The other thing that adds to the intensity to Song of Horror is the character you’re playing can be killed permanently, depending on the difficulty settings you play with. The default difficulty has permadeath on, as the developers originally intended, but you can adjust this as well as the terror level in the game’s options if it gets too much for you. I recommend always playing as the developers intend, if given the option to do so. If all available characters in a chapter die, you have to restart that entire chapter content from scratch.
Once you’re alerted to The Presence, you then have the option to listen at most doors. If you hear noises on the other side of the door, do not open that door, otherwise it’s a swift death for that character. There are times where a black fluid starts to creep through doors, the ceiling and the floor and you have a limited time to find some place to hide. It could be in a cupboard or under a desk, you just have to get their quickly. These hiding spots are noted on the in-game map thankfully but given how methodical I was in exploring each area, I had already made a mental map of these.
But hiding isn’t enough, you then must play another quick time event game which got harder through each of the chapters. It’s here where the intensity and anxiety will raise. If you have good headphones, the effects are well done adding a little panic to your actions as you remember which buttons to press and how to press them. You’re prompted each time, but the panic causes some mistakes. Thankfully I never succumbed to these.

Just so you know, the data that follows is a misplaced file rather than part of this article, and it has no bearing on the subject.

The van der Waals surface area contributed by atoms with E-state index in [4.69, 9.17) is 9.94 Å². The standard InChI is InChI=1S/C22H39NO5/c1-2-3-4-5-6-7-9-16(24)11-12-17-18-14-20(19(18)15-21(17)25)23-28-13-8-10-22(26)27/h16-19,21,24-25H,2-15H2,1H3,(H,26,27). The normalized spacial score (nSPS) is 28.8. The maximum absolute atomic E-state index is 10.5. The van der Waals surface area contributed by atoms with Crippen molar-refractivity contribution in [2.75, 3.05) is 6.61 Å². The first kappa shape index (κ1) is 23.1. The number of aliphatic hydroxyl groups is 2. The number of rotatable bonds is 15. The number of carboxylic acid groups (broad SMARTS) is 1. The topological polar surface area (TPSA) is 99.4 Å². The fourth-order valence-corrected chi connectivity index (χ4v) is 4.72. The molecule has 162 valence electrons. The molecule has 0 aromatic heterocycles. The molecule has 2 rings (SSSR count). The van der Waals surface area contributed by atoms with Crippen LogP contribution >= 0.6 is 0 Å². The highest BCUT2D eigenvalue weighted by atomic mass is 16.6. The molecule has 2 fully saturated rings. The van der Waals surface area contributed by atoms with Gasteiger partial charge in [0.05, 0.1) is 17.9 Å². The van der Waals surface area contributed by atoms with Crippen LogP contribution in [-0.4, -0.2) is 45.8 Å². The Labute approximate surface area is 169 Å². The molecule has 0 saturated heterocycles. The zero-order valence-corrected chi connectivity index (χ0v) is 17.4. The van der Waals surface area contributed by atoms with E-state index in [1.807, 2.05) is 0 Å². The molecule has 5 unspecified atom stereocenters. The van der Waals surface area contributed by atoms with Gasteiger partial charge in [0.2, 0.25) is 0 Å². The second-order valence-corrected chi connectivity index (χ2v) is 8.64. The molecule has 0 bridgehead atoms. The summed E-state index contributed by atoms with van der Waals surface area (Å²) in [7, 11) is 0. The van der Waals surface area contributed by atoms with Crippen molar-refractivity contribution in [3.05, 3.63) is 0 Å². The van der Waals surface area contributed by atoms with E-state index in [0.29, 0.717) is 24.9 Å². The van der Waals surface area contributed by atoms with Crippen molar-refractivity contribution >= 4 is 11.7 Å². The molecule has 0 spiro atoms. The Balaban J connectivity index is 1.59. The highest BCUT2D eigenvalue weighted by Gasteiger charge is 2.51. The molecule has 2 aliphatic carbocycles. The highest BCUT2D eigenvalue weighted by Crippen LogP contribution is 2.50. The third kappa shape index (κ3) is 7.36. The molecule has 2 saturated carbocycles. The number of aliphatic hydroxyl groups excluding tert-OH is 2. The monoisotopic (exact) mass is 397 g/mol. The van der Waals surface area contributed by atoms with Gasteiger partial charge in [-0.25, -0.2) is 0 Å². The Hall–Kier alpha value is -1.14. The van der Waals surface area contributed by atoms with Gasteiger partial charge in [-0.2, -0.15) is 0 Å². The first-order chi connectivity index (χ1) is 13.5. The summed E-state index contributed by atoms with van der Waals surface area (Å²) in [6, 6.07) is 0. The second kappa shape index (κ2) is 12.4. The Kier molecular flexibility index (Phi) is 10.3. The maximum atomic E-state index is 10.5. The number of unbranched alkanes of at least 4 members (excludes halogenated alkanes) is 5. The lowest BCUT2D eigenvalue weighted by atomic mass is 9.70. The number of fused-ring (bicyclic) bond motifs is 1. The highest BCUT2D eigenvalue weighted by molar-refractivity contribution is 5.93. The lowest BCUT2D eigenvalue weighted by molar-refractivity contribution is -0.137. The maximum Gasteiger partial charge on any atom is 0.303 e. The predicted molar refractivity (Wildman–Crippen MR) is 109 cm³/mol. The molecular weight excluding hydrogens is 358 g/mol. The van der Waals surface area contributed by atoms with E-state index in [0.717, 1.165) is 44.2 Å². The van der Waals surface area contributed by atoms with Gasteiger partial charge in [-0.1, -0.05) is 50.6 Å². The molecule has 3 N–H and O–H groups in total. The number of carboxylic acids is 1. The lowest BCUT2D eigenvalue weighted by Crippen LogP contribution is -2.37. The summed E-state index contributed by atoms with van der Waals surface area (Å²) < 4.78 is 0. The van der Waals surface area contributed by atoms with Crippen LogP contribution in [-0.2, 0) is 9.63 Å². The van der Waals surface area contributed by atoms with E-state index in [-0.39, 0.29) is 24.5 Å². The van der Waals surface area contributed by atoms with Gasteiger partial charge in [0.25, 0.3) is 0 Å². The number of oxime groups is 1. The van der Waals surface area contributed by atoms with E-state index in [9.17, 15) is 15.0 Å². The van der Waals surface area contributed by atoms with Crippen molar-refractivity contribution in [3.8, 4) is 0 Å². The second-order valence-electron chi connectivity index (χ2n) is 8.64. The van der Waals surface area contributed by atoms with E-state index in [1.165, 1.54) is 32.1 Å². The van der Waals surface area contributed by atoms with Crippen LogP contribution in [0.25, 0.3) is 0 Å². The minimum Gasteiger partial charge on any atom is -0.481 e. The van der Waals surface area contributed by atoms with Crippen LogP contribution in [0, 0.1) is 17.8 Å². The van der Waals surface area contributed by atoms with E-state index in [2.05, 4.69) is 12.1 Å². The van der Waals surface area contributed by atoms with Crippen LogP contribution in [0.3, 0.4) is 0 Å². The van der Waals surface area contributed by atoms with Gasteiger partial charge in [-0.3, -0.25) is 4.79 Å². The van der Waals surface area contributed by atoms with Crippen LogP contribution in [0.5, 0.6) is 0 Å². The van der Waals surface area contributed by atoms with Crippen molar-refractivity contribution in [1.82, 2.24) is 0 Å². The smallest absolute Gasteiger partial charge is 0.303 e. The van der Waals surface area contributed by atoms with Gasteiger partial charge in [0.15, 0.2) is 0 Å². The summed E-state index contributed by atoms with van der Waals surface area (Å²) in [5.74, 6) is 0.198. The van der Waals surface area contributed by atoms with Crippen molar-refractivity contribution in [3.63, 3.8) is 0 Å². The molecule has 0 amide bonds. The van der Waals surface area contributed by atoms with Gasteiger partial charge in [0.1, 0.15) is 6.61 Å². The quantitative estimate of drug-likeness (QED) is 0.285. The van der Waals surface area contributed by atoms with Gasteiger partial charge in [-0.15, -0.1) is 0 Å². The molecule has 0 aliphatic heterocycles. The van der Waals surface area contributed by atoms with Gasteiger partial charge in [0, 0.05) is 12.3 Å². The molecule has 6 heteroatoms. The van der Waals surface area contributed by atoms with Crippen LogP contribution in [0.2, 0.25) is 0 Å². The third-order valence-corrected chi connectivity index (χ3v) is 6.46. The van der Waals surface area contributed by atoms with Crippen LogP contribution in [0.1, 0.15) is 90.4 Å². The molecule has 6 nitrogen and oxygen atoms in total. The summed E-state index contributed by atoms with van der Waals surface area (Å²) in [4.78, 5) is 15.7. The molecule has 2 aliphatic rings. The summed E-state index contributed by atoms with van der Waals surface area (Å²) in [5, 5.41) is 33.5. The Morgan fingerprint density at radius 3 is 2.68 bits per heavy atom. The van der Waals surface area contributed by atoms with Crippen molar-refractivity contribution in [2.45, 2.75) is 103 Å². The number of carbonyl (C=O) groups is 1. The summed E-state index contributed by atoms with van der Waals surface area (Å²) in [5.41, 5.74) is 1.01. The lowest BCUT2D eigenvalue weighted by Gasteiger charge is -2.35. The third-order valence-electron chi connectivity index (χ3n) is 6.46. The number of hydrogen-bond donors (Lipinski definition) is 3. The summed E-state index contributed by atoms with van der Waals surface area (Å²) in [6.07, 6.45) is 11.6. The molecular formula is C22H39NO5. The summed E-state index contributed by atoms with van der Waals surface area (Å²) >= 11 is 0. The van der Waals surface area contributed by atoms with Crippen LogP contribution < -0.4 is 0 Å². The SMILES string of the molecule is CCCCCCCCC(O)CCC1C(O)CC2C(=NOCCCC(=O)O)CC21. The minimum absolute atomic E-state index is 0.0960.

This risk of death slowed down the game a bit for me, so I started to hold down the sprint button on the controller to run through the hallways. I could hear my in-game heart beating faster, and I assumed this was because of the running, but turns out it’s from fear and the faster and louder it beats, the more often The Presence can appear. If a character dies, they will drop everything they had collected thus far, so be sure to run back to that spot quickly on your new character to get those items back.
I enjoyed the story, even if I felt some parts were dragging, but this was mainly due to me being meticulous and fearful of losing a character to permadeath. The locations and scenes were incredibly detailed and I enjoyed exploring every nook and cranny. I had occasional issues with the fixed camera, mainly when traversing flights of stairs where the direction changes due to the camera position, but otherwise it was easy to play with the PS5 controller. I sometimes got the buttons mixed up, turning the candle off instead of opening inventory, and wondering why my character was frozen with fear, but again that’s my problem as I’m still adjusting from using an Xbox controller for so many years. Getting to the end of each chapter was a welcome relief from the often tense gameplay, especially as you grew more wary of the Presence and it’s capabilities.
Overall, Song of Horror is a decent horror game with enough scares to make me a jump a number of times, and should satisfy most horror game fans. There’s no combat in the game but be aware of permadeath. The option can be turned off, however this added some extra tension to the game making you care about your character(s).
This review utilised a PlayStation 5 key provided by Renaissance PR. Song of Horror is available now on Steam, PlayStation and Xbox.